This study has some limitations. The study sample is not representative of a specific geographical area or specific population group since it comprised adolescents from four private schools and two public schools in the metropolitan region of Rio de Janeiro. Thus, the generalization of the findings regarding the prevalence of body dissatisfaction for a broader population of adolescents should be avoided. Another limitation is that the cross-sectional design estimates the associations between the variables at a specific moment in time, not allowing to establish causal relationships between the variables of interest. A third limitation would be the use of the Body Silhouettes Scale to measure body dissatisfaction. According to Gardner et al.38, the number and similarity of the silhouettes presented could confuse individuals in the identification between their assumed current image and the one they would like to have. However, the Scale of Silhouettes has been widely used by other authors to evaluate body perception due to operational advantages such as ease of application in clinical and epidemiological studies and low cost30,39.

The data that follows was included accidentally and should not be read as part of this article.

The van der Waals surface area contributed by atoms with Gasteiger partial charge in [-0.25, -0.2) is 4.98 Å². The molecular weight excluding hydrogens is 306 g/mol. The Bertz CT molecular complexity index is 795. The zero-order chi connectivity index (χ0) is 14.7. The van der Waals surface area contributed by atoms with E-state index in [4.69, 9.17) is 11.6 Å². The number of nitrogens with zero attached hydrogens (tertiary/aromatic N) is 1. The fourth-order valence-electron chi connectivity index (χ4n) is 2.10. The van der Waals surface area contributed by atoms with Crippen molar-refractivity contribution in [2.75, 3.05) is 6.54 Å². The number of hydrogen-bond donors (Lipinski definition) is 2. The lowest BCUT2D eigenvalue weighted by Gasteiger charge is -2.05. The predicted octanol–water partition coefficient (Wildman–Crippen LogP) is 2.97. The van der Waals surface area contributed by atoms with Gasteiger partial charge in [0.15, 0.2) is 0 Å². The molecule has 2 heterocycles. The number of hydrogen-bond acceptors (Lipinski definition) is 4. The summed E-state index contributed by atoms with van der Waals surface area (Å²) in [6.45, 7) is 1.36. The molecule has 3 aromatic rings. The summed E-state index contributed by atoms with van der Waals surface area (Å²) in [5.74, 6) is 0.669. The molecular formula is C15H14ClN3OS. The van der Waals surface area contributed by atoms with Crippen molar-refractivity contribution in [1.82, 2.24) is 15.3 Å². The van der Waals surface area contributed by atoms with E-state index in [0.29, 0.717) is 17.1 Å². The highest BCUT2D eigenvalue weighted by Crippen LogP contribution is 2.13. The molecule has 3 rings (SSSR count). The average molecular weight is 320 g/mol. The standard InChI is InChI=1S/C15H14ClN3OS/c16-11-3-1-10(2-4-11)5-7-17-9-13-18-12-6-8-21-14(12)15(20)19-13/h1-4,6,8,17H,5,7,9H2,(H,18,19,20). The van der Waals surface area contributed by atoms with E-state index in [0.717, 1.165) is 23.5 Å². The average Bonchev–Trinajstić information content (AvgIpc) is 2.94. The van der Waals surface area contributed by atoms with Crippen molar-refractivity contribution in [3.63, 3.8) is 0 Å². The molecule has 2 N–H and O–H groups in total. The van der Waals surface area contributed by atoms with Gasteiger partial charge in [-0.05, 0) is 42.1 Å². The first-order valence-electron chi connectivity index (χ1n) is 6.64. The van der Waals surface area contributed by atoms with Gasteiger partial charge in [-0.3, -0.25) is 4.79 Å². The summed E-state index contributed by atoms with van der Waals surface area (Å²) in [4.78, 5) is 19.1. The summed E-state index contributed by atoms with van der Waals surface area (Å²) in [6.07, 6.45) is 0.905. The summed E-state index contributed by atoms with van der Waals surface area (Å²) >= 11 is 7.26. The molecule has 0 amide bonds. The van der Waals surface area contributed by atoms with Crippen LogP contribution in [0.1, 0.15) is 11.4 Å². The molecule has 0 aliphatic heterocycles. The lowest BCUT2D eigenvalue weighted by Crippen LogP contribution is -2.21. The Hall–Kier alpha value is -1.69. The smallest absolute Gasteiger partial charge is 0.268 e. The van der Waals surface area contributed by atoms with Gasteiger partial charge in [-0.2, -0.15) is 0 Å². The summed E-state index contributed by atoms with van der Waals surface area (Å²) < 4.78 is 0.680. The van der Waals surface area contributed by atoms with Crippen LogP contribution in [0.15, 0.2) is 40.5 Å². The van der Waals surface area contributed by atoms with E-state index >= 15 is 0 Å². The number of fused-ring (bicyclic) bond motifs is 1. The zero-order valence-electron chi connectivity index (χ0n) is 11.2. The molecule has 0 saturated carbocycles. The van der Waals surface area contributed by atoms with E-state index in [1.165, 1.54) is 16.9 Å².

As positive points of the research, we first highlight the fact of having used a hierarchical multivariate approach in the process of data analysis that allows, through a multidimensional perspective, to identify subgroups vulnerable to body dissatisfaction. The possibility of investigating both dissatisfaction with desire for smaller silhouettes and dissatisfaction with desire for larger silhouettes than the currently perceived silhouettes was also a strength of the study since it facilitated the identification of subgroups of different risk per each type of dissatisfaction.